It’s been a blockbuster in the book world for nearly two years. Now there are hopes that the screen adaptation will also top the movie charts for a long time.
The Help is a story about white women in Jackson, Mississippi and their relationship with their black maids, also known as “the help” as the movie and novel are both called.
When I attended a recent screening of the DreamWorks film in Los Angeles, I was stirred by the woman sitting next to me whose eyes were filled with tears as the movie ended. “That was my grandmother,” the attendee said about the servant characters portrayed in the film. She was moved by how the movie captured the essence of the experiences of black maids in the South during the 1960s.
The woman two seats down from me at the screening had already read the book before attending the sneak preview. She told me that while most screen adaptations of books are disappointing, The Help was “really wonderful.”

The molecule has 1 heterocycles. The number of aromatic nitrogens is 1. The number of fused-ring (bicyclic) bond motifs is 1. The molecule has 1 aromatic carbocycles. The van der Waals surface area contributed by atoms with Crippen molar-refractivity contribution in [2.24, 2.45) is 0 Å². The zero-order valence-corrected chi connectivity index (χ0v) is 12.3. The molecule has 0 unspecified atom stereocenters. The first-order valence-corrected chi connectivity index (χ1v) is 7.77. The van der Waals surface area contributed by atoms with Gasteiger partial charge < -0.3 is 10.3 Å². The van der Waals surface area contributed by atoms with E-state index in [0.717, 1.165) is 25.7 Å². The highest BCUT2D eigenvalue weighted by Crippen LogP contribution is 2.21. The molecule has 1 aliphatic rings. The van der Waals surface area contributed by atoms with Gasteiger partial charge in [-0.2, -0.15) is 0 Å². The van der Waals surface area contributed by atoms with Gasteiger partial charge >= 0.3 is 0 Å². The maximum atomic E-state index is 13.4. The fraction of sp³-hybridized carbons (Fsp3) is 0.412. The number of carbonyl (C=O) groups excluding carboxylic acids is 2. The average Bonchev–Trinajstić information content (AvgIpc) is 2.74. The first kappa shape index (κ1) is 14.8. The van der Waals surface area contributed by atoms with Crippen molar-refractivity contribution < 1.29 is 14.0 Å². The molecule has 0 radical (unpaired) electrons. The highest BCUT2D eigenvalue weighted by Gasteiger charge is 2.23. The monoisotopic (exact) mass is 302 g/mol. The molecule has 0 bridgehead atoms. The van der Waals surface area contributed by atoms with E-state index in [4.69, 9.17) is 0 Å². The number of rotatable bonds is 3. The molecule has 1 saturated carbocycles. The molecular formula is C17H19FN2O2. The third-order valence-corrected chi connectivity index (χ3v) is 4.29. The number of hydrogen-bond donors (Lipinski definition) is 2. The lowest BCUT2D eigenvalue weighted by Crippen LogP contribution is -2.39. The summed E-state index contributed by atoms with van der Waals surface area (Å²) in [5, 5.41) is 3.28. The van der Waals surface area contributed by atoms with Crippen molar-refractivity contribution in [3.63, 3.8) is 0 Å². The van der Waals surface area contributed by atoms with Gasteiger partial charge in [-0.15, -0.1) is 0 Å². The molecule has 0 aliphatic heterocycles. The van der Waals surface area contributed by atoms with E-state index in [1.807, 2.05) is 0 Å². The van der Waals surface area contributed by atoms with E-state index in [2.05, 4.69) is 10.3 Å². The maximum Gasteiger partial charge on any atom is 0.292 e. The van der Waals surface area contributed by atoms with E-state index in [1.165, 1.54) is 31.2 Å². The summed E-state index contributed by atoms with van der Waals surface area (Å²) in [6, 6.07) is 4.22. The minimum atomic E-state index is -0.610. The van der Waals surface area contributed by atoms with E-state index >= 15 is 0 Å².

The popular book was written by Kathryn Stockett who herself is a white woman who had a black maid in her home in Mississippi where she grew up.
Oscar nominated actress Viola Davis (Doubt) plays the role of the maid Aibileen Clark and Octavia Spencer portrays the maid, Minny Jackson. Actress Emma Stone plays Skeeter Phelan, the aspiring writer who gives the maids a platform to share the truth.
The maids in this story are not the typical black maid characters from earlier periods often depicted in movies as passive. These maids are bravely pushing for changing in various ways.
The Help arrives in theaters on Wednesday.